Previously, health authorities could not test patients locally and had to send samples to the Centers for Disease Control and Prevention in Atlanta, limiting the number of people tested.
Mr. Cuomo said the state was also monitoring two families in the Buffalo area who had recently traveled to Italy, one of the centers of Europe’s outbreaks.
On Monday night, acting on a proposal by the governor, the State Legislature approved a $40 million emergency aid package to help the State Department of Health hire additional staff and equipment to help track and fight the disease. Mr. Cuomo said he would sign that bill on Tuesday, and he expected that additional measures to mitigate the disease could be necessary.
“Quarantine is going to have to be done,” Mr. Cuomo said. “All of these things could very well happen.”
He added that the State University of New York system was deciding whether to ask students abroad to return home.Also on Tuesday, at least two schools in the New York City area were closed for “precautionary measures” — the SAR Academy and SAR High School in Riverdale, and Westchester Day School in Mamaroneck, N.Y.
Mr. Cuomo said during a news conference on Tuesday that one of the Westchester patient’s children attended SAR, which stands for Salanter Akiba Riverdale and describes itself as a Modern Orthodox Jewish day school.
The school, which has more than 1,400 students, sent an email to parents and faculty saying it was canceling classes on Tuesday because of a “suspected case of coronavirus.” Administrators urged parents and staff to remain calm and follow advised preventive measures.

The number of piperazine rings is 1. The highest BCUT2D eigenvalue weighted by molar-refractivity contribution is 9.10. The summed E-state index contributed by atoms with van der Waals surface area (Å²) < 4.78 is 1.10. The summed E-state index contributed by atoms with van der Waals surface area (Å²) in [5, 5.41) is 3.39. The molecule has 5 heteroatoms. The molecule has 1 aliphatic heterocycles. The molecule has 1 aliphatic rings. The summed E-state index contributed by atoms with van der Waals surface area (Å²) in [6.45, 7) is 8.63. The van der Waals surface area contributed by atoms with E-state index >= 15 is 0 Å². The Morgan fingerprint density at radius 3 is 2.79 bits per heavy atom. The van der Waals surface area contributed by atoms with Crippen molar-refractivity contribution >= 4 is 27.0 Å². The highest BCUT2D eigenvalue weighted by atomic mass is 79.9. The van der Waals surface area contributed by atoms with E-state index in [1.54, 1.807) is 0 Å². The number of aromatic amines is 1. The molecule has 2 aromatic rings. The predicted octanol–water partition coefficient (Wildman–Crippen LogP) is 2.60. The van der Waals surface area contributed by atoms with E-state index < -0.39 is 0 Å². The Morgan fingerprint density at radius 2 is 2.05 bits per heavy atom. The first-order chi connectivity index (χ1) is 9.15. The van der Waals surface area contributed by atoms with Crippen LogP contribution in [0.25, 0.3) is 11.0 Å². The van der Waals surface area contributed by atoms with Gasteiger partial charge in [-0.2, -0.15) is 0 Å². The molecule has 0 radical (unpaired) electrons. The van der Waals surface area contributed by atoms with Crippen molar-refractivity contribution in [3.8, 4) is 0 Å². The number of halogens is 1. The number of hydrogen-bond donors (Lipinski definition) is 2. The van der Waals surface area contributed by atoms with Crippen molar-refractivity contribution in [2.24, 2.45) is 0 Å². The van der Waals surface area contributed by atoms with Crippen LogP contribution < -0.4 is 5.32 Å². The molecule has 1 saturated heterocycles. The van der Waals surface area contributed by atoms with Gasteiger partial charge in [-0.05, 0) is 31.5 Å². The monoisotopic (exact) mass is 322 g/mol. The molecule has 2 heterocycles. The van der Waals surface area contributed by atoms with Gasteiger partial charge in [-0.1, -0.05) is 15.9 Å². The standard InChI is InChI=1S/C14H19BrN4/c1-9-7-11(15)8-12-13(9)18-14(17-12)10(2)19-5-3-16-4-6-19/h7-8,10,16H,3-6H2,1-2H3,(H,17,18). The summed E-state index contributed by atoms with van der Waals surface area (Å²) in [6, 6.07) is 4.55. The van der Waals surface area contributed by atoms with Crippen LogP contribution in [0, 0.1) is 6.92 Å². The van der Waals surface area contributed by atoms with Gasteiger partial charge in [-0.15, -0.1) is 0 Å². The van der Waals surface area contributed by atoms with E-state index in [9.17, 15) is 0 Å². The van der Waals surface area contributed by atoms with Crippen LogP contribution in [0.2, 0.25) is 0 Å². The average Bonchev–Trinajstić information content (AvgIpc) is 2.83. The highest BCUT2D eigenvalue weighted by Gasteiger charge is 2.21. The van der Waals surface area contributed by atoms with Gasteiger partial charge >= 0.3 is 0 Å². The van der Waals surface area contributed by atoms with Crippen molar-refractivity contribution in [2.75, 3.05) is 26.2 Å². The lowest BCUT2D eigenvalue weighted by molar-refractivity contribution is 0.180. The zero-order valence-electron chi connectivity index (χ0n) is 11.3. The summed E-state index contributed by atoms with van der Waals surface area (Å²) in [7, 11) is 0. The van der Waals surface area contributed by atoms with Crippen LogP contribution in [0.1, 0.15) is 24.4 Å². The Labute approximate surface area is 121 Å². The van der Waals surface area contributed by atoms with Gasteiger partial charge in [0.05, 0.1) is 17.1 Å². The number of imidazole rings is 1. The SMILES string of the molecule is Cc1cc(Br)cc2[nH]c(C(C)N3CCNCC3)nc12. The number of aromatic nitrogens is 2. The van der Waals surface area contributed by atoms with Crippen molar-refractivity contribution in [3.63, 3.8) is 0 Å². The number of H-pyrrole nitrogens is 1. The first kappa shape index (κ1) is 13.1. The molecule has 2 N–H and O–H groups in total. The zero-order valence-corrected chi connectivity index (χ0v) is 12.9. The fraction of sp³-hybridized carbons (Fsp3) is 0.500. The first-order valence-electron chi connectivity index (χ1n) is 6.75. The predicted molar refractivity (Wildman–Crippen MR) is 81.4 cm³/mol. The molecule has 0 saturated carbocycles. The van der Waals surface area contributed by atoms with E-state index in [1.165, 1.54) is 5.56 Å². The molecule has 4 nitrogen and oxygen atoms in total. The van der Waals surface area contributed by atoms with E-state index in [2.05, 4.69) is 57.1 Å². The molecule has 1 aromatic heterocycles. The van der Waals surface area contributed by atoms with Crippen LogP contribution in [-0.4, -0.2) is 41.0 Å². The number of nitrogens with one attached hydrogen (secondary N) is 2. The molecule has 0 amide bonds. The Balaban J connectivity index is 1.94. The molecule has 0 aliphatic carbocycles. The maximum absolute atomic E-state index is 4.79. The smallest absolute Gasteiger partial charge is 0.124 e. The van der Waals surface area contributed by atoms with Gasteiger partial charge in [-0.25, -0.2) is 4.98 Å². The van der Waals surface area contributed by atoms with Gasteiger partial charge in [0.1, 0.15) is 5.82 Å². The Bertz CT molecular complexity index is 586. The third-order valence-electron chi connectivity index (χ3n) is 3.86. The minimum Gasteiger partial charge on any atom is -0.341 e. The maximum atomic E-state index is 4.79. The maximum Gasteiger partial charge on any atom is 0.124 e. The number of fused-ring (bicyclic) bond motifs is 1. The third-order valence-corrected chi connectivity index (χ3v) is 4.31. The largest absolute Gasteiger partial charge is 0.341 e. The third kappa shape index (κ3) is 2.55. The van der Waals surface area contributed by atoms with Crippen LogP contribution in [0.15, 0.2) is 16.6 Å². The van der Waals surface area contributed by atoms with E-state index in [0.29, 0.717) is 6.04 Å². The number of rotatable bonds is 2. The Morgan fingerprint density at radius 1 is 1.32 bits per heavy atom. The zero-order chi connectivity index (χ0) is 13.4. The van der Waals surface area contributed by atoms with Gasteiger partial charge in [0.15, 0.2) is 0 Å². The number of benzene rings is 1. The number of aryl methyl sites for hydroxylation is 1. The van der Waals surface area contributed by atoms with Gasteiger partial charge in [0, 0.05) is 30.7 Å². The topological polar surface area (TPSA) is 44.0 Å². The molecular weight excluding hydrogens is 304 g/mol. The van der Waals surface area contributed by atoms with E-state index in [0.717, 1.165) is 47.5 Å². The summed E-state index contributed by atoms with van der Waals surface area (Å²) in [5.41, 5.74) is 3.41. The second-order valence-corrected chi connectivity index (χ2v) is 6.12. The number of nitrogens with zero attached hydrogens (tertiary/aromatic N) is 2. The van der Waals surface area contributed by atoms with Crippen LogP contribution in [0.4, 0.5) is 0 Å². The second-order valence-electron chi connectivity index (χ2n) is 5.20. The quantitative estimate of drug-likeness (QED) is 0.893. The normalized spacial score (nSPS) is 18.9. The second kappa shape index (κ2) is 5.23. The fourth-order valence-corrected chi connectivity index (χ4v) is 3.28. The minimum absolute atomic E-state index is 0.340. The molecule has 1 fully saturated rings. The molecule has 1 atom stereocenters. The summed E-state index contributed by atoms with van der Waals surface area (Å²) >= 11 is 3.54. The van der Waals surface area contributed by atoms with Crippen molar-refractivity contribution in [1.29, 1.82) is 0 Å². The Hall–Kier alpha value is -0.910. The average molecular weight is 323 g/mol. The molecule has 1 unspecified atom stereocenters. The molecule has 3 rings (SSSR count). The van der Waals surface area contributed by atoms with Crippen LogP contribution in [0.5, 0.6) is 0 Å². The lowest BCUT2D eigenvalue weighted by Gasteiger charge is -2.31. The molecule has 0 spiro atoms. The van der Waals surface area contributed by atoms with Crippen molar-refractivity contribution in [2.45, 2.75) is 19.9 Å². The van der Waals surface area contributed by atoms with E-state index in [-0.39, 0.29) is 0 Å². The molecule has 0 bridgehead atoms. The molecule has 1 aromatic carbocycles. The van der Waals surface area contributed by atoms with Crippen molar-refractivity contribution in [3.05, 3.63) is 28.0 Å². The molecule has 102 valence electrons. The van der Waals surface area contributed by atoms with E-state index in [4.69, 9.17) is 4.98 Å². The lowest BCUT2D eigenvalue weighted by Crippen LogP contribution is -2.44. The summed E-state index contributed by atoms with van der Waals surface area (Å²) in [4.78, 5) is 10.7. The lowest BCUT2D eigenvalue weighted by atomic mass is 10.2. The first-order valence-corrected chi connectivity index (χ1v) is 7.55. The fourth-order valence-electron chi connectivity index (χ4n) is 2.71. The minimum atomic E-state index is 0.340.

Representatives for SAR declined to comment further, referring questions to the State Department of Health.
The Westchester Day School, a private Jewish day school, closed over an “abundance of caution,” said Rachel Goldman, the school’s executive director.
Ms. Goldman said that the school did not have any reason to believe that any of its students, faculty or staff had coronavirus, but that it had opted to close when it learned that a person in one of the school’s feeder communities was suspected of contracting the virus.
After reports of price gouging on supplies including face masks and hand sanitizers, State Senator Brad Hoylman, a Democrat, introduced a bill on Tuesday to penalize businesses that raised prices on medical supplies by more than 10 percent during a public health emergency.
“It’s said that after the storm come the vultures, and that’s exactly what could happen here if we don’t act now,” Mr. Hoylman, of Manhattan, said. “Profiting off fear of disease is unconscionable.”
Joseph Goldstein reported from New York, and Jesse McKinley from Albany, N.Y. Luis Ferré-Sadurní, Michael Gold, Jeffery C. Mays and Corey Kilgannon contributed reporting.